Michael S. Heiser

Michael S. Heiser

Mike Heiser earned an MA and PhD in Hebrew Bible and Semitic Languages at the University of Wisconsin-Madison in 2004. He has also earned an MA in Ancient History from the University of Pennsylvania (major fields: Ancient Israel and Egyptology). His main research interests are Israelite religion (especially Israel’s divine council), biblical theology, ancient Near Eastern religion, biblical & ancient Semitic languages, and ancient Jewish binitarian monotheism. Mike’s full academic CV can be found on his homepage, drmsh.com.

Mike is currently a Scholar-in-Residence for Faithlife Corporation, the makers of Logos Bible Software in Bellingham, WA. Before joining Faithlife, he taught biblical studies and history on the undergraduate level for twelve years. He currently teaches biblical Hebrew and Greek online through his MEMRA Institute.

Mike maintains three blogs that focus on his interests: The Naked Bible (biblical studies and biblical theology); PaleoBabble (fringe beliefs about archaeology and antiquity); and UFO Religions (how popular beliefs about UFOs and extraterrestrials shape religious beliefs and worldview). He podcasts on biblical studies at the Naked Bible Podcast.

Mike has been interviewed on a number of radio programs such as Coast to Coast AM, where he has been a frequent guest. He is best known for his critique of the ancient astronaut theories of Zecharia Sitchin, modern Jesus bloodline myths, and critique of the belief in Bible codes.

If you’re interested in having Mike speak at your conference or on your radio or TV program, podcast, or blog, please contact Kirkdale Press.

The Portent

Michael S. Heiser

Follow Brian and Melissa into the center of an unthinkably vast, centuries-old conspiracy, conceived to turn the faith of millions … Read More


The Façade

Michael S. Heiser

Kidnapped by military insiders known as “The Group,” Dr. Brian Scott joins a team of world-class scholars working on an above- … Read More



You use a lot of Biblical research and facts in your book. Is there really Biblical evidence for extraterrestrial life?

The Bible is silent on ET life, and I don't claim in The Facade that it offers any evidence for ET life. That said, it does not rule out the idea. There is nothing in Scripture that forbids an intelligent extraterrestrial, as the Bible is a human-centered text, since humans are God's imagers on this planet we call Earth. That focus often raises a big "what if" -- namely, if there are ETs out there, would their existence mean Jesus had to incarnate on their planet and die for them? I think such questions are misguided, since the Bible is clear that the work of Christ was for human sin; humans are the explicit focus. According to Colossians 1, the effect of the atonement is universal in that it accomplishes redemption for all creation in some way. ET may therefore be peripheral to the work of Christ (like the animal kingdom, or intelligent non-human spiritual beings like angels) in terms of its focus. ETs might benefit from the atonement in the sense that the created order will be transformed into its intended ideal, but we just aren't told, since that whole issue is way out of the scope of the Bible. For some reason, many Christians assume that ET can't exist since the Bible doesn't mention them. That's a flawed way of thinking, as the Bible doesn't mention several of the known planets, electricity, microwaves, blood cells, etc. The Bible never presents itself as the repository of all things that exist and are real. Some Christians have managed to make the Bible what it isn't in that regard.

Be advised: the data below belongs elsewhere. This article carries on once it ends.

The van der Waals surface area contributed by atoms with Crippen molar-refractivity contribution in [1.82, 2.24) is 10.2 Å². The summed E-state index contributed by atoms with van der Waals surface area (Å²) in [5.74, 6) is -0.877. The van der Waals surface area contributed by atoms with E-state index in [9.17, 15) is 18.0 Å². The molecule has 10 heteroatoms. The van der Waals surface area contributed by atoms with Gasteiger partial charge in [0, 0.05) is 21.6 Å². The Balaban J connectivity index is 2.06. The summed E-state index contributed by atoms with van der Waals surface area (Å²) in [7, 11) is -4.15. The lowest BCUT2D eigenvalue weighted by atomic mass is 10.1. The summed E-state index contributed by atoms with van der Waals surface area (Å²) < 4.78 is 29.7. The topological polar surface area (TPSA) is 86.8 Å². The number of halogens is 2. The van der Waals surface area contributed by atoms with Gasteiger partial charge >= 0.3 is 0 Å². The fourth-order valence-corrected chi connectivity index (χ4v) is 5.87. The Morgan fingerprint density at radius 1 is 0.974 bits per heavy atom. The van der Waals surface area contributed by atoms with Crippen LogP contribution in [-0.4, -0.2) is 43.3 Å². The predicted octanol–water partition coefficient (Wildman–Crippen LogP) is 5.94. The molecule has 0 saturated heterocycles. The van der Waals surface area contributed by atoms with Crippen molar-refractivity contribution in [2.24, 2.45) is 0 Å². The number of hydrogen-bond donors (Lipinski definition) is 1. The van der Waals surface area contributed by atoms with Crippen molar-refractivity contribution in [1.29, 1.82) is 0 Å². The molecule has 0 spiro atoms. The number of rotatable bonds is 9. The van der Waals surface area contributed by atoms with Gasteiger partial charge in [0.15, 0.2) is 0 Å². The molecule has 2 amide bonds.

The Facade explores the biblical foundations for extraterrestrial life. Did this idea come from a curiosity about aliens or inconsistencies you found in your biblical studies?

I wouldn't exactly say my goal was to lay out the biblical foundations for ET life -- it was only to demonstrate that the Bible could accommodate such a reality. As a Christian who has had a longstanding interest in the subject, I was surprised to find that the history of Christian thinking on this subject (through the centuries referred to as the question of "other worlds") has been overwhelmingly positive in its perspective. It's only been the relatively recent linking of Darwinism to the subject of the possibility of ET life that has turned the believing Church against the idea.

What was the most surprising thing you discovered during your research?

How much de-classified government documentation exists regarding the UFO problem. Now, years after the initial release of The Facade, that documentation has increased, as the governments of France, Brazil, and the UK have released their UFO documents. Despite U.S. refusal to go that far, the documents from the U.S. government that have been de-classified is still surprisingly rich.

After writing The Façade, did you find yourself believing in extraterrestrial life?

My views on the subject didn't change. I have no theological problem with a potential ET reality, but to date I don't see any hard evidence for extraterrestrial life. That may come, naturally, and if it does I won't be disturbed by it at all. Many Christians would be, however, which is part of the reason I wrote The Facade. Supporters of the ET life idea really have only statistical probabilities to offer, but that approach -- namely the famous Drake Equation -- is pretty flimsy, since every element of that equation is contrived.

You are currently working on the sequel, The Portent. What can your readers expect in this book? What will surprise them?

I have to be cryptic here. There are several twists coming relating to several characters from The Facade who appear in the sequel. I'm confident none of them will be expected.

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